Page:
Focus On: STM : Keeping Dr. Google Away
Elsevier's ClinicalKey search service is designed to tailor content to physicians' day-to-day workflows.September 2012 By James Sturdivant
In an age of instant information access, professional and scholarly publishers have to get smarter when developing products to fit audience workflows. Simply having a large catalogue of titles is no longer enough; from finance to education to STM, users expect information to be tailored to their day-to-day needs and priorities. Meeting these requirements can spell the difference between a successful product and a dud.
In the medical field, semantic search technology has enabled targeted features that put information before users in new ways. Elsevier, the global publishing giant, has found a way to repurpose its vast stores of books and medical journals (constituting 25 percent of the world's research, according to the company) with a focus on the way doctors seek and use information in the course of providing clinical care.
"On the health science side, what we saw was we had this amazing data, but we found that practicing physicians, clinical physicians in the hospital weren't able to access it, to pull it out in a way that was as useful as it might have been," says Jim Donohue, Managing Director, GCR/Elsevier Health Sciences. "The days of a doctor thumbing through a large medical textbook are over."
The key, Donohue says, was to build in discoverability—though this is easier said than done. Exactly how do doctors search for information? What search results are most valuable to them, and when? The company talked to more than 2,000 doctors, had physicians keep diaries of how they used information and conducted over 20 focus groups in an attempt to understand exactly how content was used.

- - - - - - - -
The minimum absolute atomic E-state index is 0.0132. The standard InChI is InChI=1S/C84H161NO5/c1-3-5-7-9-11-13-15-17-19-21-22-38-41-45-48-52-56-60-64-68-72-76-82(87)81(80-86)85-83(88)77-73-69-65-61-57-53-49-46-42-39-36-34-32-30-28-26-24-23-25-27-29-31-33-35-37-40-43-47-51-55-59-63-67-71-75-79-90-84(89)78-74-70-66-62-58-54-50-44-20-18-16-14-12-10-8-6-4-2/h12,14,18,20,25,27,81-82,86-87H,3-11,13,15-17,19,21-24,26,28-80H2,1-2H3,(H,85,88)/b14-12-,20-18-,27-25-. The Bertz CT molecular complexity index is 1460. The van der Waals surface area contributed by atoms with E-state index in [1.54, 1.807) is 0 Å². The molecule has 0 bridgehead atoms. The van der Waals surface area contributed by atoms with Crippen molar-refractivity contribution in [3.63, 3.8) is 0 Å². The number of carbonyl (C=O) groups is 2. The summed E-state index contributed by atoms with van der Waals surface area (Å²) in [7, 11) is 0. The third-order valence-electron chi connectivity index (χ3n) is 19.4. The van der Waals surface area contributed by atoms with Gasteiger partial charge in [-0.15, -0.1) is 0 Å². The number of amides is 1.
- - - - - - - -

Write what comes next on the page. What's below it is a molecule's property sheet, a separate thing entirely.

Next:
"We realized we had the content but probably not in the format that we needed," Donohue says. The result was ClinicalKey, an online search portal drawing from all of Elsevier's clinical content: every book, journal and content delivery mechanism related to patient care. Over 20 million pieces of content are semantically tagged down to the sentence level and linked to a proprietary taxonomy. "When a physician enters a search term into ClinicalKey, they get a clinically relevant response, versus a Google response or a Wikipedia response, where heaven knows what you get, there is no curating at all."
Launched in April, the service is "well on its way to meeting our expectations for the first year," Donohue says. ClinicalKey works on a two-tiered subscription model. A "flex model," which allows access to all content, ties price to usage (though charges are never increased more than 5 percent in a year). Such a model allows institutions to not feel they are paying for vast amounts of material they would never access. "They want to pay for the content that is relevant to [a particular] clinical workflow," Donohue says. "We are able to reflect that in the price."